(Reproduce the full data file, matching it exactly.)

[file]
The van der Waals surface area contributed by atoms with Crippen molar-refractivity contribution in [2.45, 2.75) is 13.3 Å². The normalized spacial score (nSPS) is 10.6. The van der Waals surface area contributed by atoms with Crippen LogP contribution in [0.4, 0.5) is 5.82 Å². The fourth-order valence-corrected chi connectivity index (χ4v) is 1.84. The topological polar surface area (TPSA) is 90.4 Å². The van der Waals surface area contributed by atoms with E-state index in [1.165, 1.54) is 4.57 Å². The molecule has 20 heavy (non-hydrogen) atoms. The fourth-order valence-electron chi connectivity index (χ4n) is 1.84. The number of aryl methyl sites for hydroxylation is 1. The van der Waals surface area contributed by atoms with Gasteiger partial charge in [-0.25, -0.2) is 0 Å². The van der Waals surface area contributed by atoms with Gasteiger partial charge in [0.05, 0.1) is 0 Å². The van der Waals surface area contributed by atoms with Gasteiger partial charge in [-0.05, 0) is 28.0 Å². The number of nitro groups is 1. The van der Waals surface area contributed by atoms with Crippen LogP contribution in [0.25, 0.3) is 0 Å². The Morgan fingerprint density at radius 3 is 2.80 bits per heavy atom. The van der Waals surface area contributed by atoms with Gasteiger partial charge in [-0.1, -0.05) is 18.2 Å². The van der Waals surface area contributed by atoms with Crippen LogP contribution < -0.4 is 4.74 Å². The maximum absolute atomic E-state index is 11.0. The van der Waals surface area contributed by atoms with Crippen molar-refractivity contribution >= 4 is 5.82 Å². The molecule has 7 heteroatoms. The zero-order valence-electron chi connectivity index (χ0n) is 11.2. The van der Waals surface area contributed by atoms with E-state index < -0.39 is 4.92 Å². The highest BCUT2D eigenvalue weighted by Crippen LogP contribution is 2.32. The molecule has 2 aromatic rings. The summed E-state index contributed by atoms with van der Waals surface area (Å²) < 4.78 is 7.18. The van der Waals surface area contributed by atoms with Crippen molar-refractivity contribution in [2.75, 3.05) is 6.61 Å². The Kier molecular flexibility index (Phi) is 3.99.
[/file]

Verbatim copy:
The van der Waals surface area contributed by atoms with Crippen molar-refractivity contribution in [2.45, 2.75) is 13.3 Å². The normalized spacial score (nSPS) is 10.6. The van der Waals surface area contributed by atoms with Crippen LogP contribution in [0.4, 0.5) is 5.82 Å². The fourth-order valence-corrected chi connectivity index (χ4v) is 1.84. The topological polar surface area (TPSA) is 90.4 Å². The van der Waals surface area contributed by atoms with E-state index in [1.165, 1.54) is 4.57 Å². The molecule has 20 heavy (non-hydrogen) atoms. The fourth-order valence-electron chi connectivity index (χ4n) is 1.84. The number of aryl methyl sites for hydroxylation is 1. The van der Waals surface area contributed by atoms with Gasteiger partial charge in [-0.25, -0.2) is 0 Å². The van der Waals surface area contributed by atoms with Gasteiger partial charge in [0.05, 0.1) is 0 Å². The van der Waals surface area contributed by atoms with Gasteiger partial charge in [-0.05, 0) is 28.0 Å². The number of nitro groups is 1. The van der Waals surface area contributed by atoms with Crippen LogP contribution in [0.25, 0.3) is 0 Å². The Morgan fingerprint density at radius 3 is 2.80 bits per heavy atom. The van der Waals surface area contributed by atoms with Gasteiger partial charge in [-0.1, -0.05) is 18.2 Å². The van der Waals surface area contributed by atoms with Crippen LogP contribution < -0.4 is 4.74 Å². The maximum absolute atomic E-state index is 11.0. The van der Waals surface area contributed by atoms with Crippen molar-refractivity contribution >= 4 is 5.82 Å². The molecule has 7 heteroatoms. The zero-order valence-electron chi connectivity index (χ0n) is 11.2. The van der Waals surface area contributed by atoms with E-state index < -0.39 is 4.92 Å². The highest BCUT2D eigenvalue weighted by Crippen LogP contribution is 2.32. The molecule has 2 aromatic rings. The summed E-state index contributed by atoms with van der Waals surface area (Å²) < 4.78 is 7.18. The van der Waals surface area contributed by atoms with Crippen molar-refractivity contribution in [2.75, 3.05) is 6.61 Å². The Kier molecular flexibility index (Phi) is 3.99.